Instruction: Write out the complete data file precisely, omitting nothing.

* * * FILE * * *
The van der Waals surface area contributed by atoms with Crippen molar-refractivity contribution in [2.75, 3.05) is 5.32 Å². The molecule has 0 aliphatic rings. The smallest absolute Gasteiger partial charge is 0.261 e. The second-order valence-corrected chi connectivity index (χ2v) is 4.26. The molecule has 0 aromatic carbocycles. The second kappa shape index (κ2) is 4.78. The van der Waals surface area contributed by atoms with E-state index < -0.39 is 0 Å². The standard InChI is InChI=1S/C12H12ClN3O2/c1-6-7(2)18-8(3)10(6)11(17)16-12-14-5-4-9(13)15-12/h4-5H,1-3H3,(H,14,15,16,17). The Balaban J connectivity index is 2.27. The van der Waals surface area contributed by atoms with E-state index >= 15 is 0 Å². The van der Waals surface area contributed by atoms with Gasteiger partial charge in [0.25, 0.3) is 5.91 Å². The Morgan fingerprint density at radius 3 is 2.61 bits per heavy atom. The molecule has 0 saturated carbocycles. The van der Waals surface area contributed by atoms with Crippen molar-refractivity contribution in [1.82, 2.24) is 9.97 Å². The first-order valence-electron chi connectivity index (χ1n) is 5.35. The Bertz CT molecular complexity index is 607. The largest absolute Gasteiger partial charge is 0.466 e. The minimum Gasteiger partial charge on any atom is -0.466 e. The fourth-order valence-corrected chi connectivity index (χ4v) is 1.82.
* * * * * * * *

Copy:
The van der Waals surface area contributed by atoms with Crippen molar-refractivity contribution in [2.75, 3.05) is 5.32 Å². The molecule has 0 aliphatic rings. The smallest absolute Gasteiger partial charge is 0.261 e. The second-order valence-corrected chi connectivity index (χ2v) is 4.26. The molecule has 0 aromatic carbocycles. The second kappa shape index (κ2) is 4.78. The van der Waals surface area contributed by atoms with E-state index < -0.39 is 0 Å². The standard InChI is InChI=1S/C12H12ClN3O2/c1-6-7(2)18-8(3)10(6)11(17)16-12-14-5-4-9(13)15-12/h4-5H,1-3H3,(H,14,15,16,17). The Balaban J connectivity index is 2.27. The van der Waals surface area contributed by atoms with E-state index >= 15 is 0 Å². The van der Waals surface area contributed by atoms with Gasteiger partial charge in [0.25, 0.3) is 5.91 Å². The Morgan fingerprint density at radius 3 is 2.61 bits per heavy atom. The molecule has 0 saturated carbocycles. The van der Waals surface area contributed by atoms with Crippen molar-refractivity contribution in [1.82, 2.24) is 9.97 Å². The first-order valence-electron chi connectivity index (χ1n) is 5.35. The Bertz CT molecular complexity index is 607. The largest absolute Gasteiger partial charge is 0.466 e. The minimum Gasteiger partial charge on any atom is -0.466 e. The fourth-order valence-corrected chi connectivity index (χ4v) is 1.82.